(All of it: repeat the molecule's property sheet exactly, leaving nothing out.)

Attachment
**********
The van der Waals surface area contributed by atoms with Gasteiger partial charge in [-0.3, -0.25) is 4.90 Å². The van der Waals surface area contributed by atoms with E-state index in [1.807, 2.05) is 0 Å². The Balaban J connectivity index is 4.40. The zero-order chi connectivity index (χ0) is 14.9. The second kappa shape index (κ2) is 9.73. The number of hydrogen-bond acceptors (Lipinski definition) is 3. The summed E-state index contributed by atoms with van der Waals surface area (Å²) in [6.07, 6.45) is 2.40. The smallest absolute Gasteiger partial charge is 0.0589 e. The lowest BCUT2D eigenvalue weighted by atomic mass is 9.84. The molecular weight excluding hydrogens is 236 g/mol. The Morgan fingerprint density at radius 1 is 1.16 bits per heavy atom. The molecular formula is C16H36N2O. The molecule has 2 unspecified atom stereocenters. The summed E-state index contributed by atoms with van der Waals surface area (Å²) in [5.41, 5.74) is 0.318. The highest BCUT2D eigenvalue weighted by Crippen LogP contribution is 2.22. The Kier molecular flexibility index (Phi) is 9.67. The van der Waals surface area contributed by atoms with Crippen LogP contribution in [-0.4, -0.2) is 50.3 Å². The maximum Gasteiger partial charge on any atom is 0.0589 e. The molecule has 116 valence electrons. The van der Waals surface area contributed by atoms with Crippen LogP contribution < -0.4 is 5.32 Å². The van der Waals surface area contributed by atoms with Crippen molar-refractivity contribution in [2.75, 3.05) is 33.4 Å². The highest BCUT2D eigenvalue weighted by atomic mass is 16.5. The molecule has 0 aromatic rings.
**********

The van der Waals surface area contributed by atoms with Gasteiger partial charge in [-0.3, -0.25) is 4.90 Å². The van der Waals surface area contributed by atoms with E-state index in [1.807, 2.05) is 0 Å². The Balaban J connectivity index is 4.40. The zero-order chi connectivity index (χ0) is 14.9. The second kappa shape index (κ2) is 9.73. The number of hydrogen-bond acceptors (Lipinski definition) is 3. The summed E-state index contributed by atoms with van der Waals surface area (Å²) in [6.07, 6.45) is 2.40. The smallest absolute Gasteiger partial charge is 0.0589 e. The lowest BCUT2D eigenvalue weighted by atomic mass is 9.84. The molecular weight excluding hydrogens is 236 g/mol. The Morgan fingerprint density at radius 1 is 1.16 bits per heavy atom. The molecular formula is C16H36N2O. The molecule has 2 unspecified atom stereocenters. The summed E-state index contributed by atoms with van der Waals surface area (Å²) in [5.41, 5.74) is 0.318. The highest BCUT2D eigenvalue weighted by Crippen LogP contribution is 2.22. The Kier molecular flexibility index (Phi) is 9.67. The van der Waals surface area contributed by atoms with Crippen LogP contribution in [-0.4, -0.2) is 50.3 Å². The maximum Gasteiger partial charge on any atom is 0.0589 e. The molecule has 116 valence electrons. The van der Waals surface area contributed by atoms with Crippen LogP contribution < -0.4 is 5.32 Å². The van der Waals surface area contributed by atoms with Crippen molar-refractivity contribution in [2.75, 3.05) is 33.4 Å². The highest BCUT2D eigenvalue weighted by atomic mass is 16.5. The molecule has 0 aromatic rings.